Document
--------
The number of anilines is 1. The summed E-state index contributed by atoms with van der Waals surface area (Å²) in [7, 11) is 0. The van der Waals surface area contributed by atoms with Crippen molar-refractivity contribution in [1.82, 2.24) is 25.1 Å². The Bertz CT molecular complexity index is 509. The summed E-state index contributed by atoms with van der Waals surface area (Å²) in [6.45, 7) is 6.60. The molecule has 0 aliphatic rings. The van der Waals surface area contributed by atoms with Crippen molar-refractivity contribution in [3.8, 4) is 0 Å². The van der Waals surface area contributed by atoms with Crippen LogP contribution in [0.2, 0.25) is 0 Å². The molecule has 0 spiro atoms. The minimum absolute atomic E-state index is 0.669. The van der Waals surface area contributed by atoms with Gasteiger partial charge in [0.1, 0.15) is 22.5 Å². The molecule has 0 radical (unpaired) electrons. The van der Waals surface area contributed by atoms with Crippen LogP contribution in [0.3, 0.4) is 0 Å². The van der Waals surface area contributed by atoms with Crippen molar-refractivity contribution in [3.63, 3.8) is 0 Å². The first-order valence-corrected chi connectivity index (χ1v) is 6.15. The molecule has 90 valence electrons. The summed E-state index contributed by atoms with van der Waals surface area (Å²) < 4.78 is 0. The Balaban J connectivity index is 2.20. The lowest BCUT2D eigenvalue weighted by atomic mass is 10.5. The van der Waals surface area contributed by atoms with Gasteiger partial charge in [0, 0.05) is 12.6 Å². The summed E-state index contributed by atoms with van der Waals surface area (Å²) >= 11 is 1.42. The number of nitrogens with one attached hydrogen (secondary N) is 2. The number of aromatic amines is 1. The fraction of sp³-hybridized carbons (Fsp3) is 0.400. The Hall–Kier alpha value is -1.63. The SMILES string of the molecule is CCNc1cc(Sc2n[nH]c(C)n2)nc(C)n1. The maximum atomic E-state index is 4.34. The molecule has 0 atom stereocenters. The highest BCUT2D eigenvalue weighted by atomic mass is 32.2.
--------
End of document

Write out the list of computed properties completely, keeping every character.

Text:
The number of anilines is 1. The summed E-state index contributed by atoms with van der Waals surface area (Å²) in [7, 11) is 0. The van der Waals surface area contributed by atoms with Crippen molar-refractivity contribution in [1.82, 2.24) is 25.1 Å². The Bertz CT molecular complexity index is 509. The summed E-state index contributed by atoms with van der Waals surface area (Å²) in [6.45, 7) is 6.60. The molecule has 0 aliphatic rings. The van der Waals surface area contributed by atoms with Crippen molar-refractivity contribution in [3.8, 4) is 0 Å². The van der Waals surface area contributed by atoms with Crippen LogP contribution in [0.2, 0.25) is 0 Å². The molecule has 0 spiro atoms. The minimum absolute atomic E-state index is 0.669. The van der Waals surface area contributed by atoms with Gasteiger partial charge in [0.1, 0.15) is 22.5 Å². The molecule has 0 radical (unpaired) electrons. The van der Waals surface area contributed by atoms with Crippen LogP contribution in [0.3, 0.4) is 0 Å². The van der Waals surface area contributed by atoms with Crippen molar-refractivity contribution in [3.63, 3.8) is 0 Å². The first-order valence-corrected chi connectivity index (χ1v) is 6.15. The molecule has 90 valence electrons. The summed E-state index contributed by atoms with van der Waals surface area (Å²) < 4.78 is 0. The Balaban J connectivity index is 2.20. The lowest BCUT2D eigenvalue weighted by atomic mass is 10.5. The van der Waals surface area contributed by atoms with Gasteiger partial charge in [0, 0.05) is 12.6 Å². The summed E-state index contributed by atoms with van der Waals surface area (Å²) >= 11 is 1.42. The number of nitrogens with one attached hydrogen (secondary N) is 2. The number of aromatic amines is 1. The fraction of sp³-hybridized carbons (Fsp3) is 0.400. The Hall–Kier alpha value is -1.63. The SMILES string of the molecule is CCNc1cc(Sc2n[nH]c(C)n2)nc(C)n1. The maximum atomic E-state index is 4.34. The molecule has 0 atom stereocenters. The highest BCUT2D eigenvalue weighted by atomic mass is 32.2.